Release Engineering is how software gets packaged, shipped, and distributed to the end users.

Simplicity is the Key

Simple can be harder than complex: You have to work hard to get your thinking clean to make it simple. But it's worth it in the end because once you get there, you can move mountains. – Steve Jobs

Oftentimes build and packaging systems tend to be a hodge-podge of scripts mangled together to spit out a version of a software that ends up getting distributed to customers. This increases friction in introducing changes while also making it hard to understand what is going on.

So it's important to consider releasing software as its own discipline and make conscious effort to strive for simplicity in its design. A clever approach may feel like an accomplishment, but keep asking why until you understand the outcomes and design simple pointed solutions (see first principles).

The same arguments that apply in software engineering apply here (see YAGNI). Release Engineering is an application of software engineering principles in a domain that aims to serve software out to customers. A poorly designed Release Engineering system contributes to delivering a poor quality software too.

Release Engineering is a craft and must be treated so. While it's orthogonal to the software it releases, it is influenced by it. Systems thinking allows one to take all such variables and forcing functions into account while solving problems in this domain. This is hard work. Designing for simplicity often requires complex hard thinking.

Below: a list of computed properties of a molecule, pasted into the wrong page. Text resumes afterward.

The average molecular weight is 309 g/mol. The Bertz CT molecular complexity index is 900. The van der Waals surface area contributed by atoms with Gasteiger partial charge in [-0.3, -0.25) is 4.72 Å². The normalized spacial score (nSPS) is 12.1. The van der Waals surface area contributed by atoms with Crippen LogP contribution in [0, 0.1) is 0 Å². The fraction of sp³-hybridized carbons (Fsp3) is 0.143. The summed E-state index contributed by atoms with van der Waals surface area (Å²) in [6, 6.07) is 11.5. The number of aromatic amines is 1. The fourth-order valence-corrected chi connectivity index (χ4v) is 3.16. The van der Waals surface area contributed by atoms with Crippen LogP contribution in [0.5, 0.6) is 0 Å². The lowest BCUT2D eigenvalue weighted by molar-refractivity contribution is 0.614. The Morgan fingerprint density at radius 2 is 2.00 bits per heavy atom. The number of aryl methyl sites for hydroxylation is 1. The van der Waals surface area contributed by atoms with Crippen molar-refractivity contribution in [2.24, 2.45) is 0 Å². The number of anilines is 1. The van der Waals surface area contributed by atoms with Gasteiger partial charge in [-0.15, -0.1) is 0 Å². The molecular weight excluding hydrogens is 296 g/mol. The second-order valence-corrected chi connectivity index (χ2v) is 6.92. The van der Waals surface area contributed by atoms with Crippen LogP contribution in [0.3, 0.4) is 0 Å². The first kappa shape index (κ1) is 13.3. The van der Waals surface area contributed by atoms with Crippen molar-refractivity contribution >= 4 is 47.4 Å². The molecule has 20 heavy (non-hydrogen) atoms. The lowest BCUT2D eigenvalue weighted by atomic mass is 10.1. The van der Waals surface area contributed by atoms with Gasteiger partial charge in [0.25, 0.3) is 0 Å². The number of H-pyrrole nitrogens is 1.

We had been using Concourse for many years before we switched our release system to GitHub Actions for Tanzu Application Service. Our goal of moving over required us to take the path that was hard and the whole project took us over a year.

Before we simplified, here was our state of the world:

  • We had multiple repositories: one set had the product metadata while the other housed CI scripts.
  • Having multiple repositories led to duplication of information among the these repositories, making it hard for people to understand the purpose of each. At times, a metadata change had to be made to all of these repositories.
  • Our overall system already relied on GitHub for issues and pull requests, so using another system to run pipelines meant we had to keep an eye on Concourse as well as GitHub. On top of that, we would also keep track of stories in Pivotal Tracker.
  • We kept building tools on top of these various abstractions to solve problems.
  • Debugging was a pain. It needed understanding of all of the various repositories, their interactions, and their implementation to understand where the problem could be.

We needed to rethink the system at a fundamental level even if it meant significant work. We ended in a place where we now have a single repository that houses the CI changes and all product metadata for different product variants. This enables our contributors to also submit changes to the product while updating our CI scripts and configuration as needed. While there are still quirks we continue to work on as with any major change, the difference is night and day from where we were.

Simplicity requires hard thinking. It's easier to continue digging the rabbit hole you're in than to ask if it's the right hole to dig in the first place. To make a robust system, find paths to make your Release Engineering system simple to understand, contribute and debug.

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Jamie Larson